Background: The role of chemotherapy (CT) in the treatment of adult patients with medulloblastoma (MB) is unclear. The aim of this study is to compare the survival difference between adult patients with MB treated with and without chemotherapy.
Methods: Data were derived from the SEER (Surveillance Epidemiology and End Results) database from 2010 to 2018. The Kaplan-Meier method with log-rank tests, univariate and multivariate Cox proportional hazard analyses, and propensity score matching (PSM) were used to investigate the association between chemotherapy and survival. We further conducted an exploratory subgroup analysis. The outcomes of interest were cancer-specific survival (CSS) and overall survival (OS).
Results: We included 333 patients in this study, with 227 patients in the CT cohort and 106 in the nonchemotherapy cohort. The median follow-up time and the median age of the study population were 61 months and 30 years, respectively. The 5-year CSS of the CT cohort was superior to the nonchemotherapy cohort, whereas the 5-year OS was not. Kaplan-Meier curves after PSM supported the survival benefit of CT on CSS but not on OS. In the multivariate analysis after PSM, CT was the only prognostic factor for CSS, whereas there were no independent prognostic factors for OS. The survival of patients receiving CT who were diagnosed between 2010 and 2018 was better than that of previous patients. The subgroup analysis showed that there were interaction effects between CT and sex.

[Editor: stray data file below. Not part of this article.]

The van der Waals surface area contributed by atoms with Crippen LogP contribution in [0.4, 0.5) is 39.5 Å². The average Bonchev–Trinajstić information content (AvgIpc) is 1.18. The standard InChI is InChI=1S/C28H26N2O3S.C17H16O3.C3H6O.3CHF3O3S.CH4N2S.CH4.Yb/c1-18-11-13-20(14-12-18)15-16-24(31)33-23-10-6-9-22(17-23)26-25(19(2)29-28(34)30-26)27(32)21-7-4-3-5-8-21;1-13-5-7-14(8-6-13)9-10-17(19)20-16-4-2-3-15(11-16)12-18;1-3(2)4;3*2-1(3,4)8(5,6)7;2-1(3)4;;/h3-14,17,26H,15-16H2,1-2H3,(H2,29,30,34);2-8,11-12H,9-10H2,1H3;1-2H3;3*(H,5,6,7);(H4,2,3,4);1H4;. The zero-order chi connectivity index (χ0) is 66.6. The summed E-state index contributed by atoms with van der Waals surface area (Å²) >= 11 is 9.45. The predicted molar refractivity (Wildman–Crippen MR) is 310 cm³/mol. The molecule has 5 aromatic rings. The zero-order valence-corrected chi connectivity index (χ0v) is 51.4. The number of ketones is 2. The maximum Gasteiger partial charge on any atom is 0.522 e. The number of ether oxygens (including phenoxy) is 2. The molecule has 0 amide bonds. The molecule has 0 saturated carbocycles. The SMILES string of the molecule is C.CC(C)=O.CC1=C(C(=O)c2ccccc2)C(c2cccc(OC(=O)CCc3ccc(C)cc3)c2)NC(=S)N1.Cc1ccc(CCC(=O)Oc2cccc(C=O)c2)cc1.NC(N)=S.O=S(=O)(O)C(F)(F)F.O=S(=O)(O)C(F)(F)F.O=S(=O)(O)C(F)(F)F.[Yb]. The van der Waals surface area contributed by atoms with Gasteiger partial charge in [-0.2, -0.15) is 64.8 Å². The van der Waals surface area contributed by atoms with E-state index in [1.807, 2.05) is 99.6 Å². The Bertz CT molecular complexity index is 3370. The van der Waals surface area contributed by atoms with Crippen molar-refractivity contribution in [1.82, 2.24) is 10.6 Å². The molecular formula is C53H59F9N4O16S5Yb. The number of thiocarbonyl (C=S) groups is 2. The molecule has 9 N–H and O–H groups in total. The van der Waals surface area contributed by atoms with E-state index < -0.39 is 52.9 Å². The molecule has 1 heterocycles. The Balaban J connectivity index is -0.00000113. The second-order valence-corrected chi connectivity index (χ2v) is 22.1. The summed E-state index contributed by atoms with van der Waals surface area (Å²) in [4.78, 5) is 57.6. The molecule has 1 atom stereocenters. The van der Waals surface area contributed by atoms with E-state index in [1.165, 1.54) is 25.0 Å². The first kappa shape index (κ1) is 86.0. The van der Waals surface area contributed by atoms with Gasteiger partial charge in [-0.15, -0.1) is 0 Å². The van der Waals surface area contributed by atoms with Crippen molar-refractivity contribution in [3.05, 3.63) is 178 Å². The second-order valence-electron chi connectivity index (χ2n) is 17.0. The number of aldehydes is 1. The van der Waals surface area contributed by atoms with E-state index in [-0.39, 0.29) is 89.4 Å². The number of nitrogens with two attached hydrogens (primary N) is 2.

Conclusions: CT improved CSS for adult patients with MB. With therapeutic advances, adult patients with MB might benefit from the use of CT.
Keywords: Adult medulloblastoma; Cancer-specific survival; Chemotherapy; Overall survival; Propensity score matching; SEER database.
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